I wasn’t prepared for the 55 euro fee to take the tunnel through Mont Blanc, let me tell you. But once I laid eyes on the quaint hamlet of Entrèves, I fell in love.
Our destination was the pretty town of Aosta.
I was keen to eat as much as possible during the visit, but had to think strategically consider which foods would physically fit in my stomach. Can I tell you a secret? The pizza wasn’t that great.
The gelato though – wow. Because the Italians were So. Bloody. Cool, I opted for pistachio flavour to help me give out very-bloody-cool-vibes. It was unreal and I am fully repentant for telling my Italian friend that gelato couldn’t possibly be better than Ben & Jerry’s.
Italy was cheaper than I expected. No doubt the big cities are more expensive, but here I bought a big bottle of Limoncello for less than 7 euros.
For the final couple of hours before sunset we drove aimlessly through the valley, overlooked by the Italian Alps. We had done so many things during the week, but wandering through about 48 of those tiny villages set on impossibly high mountaintops was the most I’ve laughed in a long time.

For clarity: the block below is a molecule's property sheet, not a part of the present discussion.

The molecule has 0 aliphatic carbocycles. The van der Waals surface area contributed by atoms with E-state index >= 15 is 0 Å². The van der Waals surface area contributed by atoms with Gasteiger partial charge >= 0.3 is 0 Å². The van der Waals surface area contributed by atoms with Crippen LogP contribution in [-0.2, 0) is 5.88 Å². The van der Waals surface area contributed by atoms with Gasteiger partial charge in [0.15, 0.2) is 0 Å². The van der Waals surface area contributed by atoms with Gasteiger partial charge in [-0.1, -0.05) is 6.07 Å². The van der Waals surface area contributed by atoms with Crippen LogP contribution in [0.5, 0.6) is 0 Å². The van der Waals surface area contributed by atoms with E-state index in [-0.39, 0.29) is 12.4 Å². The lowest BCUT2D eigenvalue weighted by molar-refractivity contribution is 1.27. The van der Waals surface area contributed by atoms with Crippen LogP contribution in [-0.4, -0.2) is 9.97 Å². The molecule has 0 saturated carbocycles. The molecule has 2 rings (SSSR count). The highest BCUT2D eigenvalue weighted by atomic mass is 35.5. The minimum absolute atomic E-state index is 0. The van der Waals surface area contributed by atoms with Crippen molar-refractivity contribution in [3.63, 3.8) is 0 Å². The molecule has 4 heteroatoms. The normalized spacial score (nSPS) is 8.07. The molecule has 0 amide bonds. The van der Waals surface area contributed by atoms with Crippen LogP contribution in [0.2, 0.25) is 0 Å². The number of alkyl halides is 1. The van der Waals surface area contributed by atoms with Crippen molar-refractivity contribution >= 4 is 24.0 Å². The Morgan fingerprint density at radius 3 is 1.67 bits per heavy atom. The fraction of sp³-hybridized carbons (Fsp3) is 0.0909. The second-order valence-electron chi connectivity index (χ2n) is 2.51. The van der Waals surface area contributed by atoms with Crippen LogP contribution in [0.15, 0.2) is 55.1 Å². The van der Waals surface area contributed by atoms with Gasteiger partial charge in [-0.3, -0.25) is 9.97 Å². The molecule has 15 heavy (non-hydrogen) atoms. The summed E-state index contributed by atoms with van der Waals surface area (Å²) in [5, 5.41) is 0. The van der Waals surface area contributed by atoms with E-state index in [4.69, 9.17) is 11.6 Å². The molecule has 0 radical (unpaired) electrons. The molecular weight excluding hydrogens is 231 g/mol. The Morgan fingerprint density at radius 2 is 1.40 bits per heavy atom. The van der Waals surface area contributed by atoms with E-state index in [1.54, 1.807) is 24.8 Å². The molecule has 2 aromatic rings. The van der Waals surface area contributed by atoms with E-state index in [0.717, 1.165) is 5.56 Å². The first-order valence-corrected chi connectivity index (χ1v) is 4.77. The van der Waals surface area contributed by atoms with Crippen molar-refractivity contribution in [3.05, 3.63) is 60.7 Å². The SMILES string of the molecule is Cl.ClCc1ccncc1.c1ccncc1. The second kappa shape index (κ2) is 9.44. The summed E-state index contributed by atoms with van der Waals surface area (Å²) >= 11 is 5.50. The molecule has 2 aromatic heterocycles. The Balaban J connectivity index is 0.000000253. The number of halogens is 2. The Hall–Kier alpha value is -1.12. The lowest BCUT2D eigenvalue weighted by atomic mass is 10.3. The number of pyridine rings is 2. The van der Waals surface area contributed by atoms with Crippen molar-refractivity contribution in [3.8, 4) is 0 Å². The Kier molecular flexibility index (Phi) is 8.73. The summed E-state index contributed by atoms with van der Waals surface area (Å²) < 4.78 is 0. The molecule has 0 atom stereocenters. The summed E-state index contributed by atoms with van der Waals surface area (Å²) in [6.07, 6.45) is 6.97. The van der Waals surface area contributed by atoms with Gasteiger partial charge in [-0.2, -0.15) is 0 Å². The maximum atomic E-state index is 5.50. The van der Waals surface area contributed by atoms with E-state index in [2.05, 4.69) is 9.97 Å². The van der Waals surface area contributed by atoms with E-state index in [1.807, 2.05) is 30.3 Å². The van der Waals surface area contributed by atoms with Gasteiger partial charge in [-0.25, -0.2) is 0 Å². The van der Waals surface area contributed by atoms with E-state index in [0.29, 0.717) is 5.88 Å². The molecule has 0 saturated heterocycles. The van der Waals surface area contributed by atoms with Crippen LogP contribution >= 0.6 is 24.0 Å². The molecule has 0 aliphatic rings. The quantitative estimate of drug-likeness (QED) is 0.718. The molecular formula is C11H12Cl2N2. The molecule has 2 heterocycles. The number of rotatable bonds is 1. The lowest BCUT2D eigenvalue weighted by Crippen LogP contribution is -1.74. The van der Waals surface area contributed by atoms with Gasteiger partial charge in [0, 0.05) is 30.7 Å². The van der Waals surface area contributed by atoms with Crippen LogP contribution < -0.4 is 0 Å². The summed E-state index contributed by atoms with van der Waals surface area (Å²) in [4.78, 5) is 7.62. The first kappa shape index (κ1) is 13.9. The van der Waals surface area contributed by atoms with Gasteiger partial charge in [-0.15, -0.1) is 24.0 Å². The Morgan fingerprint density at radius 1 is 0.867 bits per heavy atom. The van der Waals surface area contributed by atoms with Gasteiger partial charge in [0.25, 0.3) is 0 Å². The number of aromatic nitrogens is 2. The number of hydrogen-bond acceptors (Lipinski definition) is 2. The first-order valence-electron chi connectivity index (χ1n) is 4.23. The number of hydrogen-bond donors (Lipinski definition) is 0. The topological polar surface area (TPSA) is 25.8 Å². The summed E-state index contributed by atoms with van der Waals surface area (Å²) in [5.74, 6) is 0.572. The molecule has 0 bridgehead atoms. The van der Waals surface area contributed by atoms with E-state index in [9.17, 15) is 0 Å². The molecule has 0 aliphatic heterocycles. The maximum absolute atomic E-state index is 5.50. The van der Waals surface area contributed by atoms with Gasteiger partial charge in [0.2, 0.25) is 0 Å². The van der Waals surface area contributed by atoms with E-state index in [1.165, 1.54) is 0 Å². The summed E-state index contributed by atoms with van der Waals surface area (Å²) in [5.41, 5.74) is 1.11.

As darkness fell we stopped at one final town with actual civilization, Villeneuve, which lies on the Dora Baltea river. We drank at the only bar in sight, which was full of Italian men Laurent was intimidated by and a barmaid who seemed perplexed by what on earth a vodka with orange juice could be.
I am very lucky to have such an accommodating friend who will willingly drive me hundreds of miles (sorry – I mean kilometres). Staying with locals as opposed to in a hotel is such an enriching experience. Without the Dumonts, I would never have learned so many facts: how French people pour milk BEFORE the cereal, and how washing powder boxes contain toys for kids, and the effect global warming is having on the ski industry.
Instead of a hotel where the only conversation would be about the crap water pressure, we spent hours comparing idioms. ‘I have the peach’, I explained, was the French equivalent to ‘I’m full of beans.’ The Dumonts stared blankly, before bursting into a five minute fit of laughter. Beans?! Being full of Mexican jumping beans, I argued, made sense. But peaches? Give me three peaches, and maybe we could talk.
It was no use, so I chuckled into my home made peach jam every morning.
I hope you enjoyed un petit peut of my trip! I’d love to hear your travel tales in the comments below.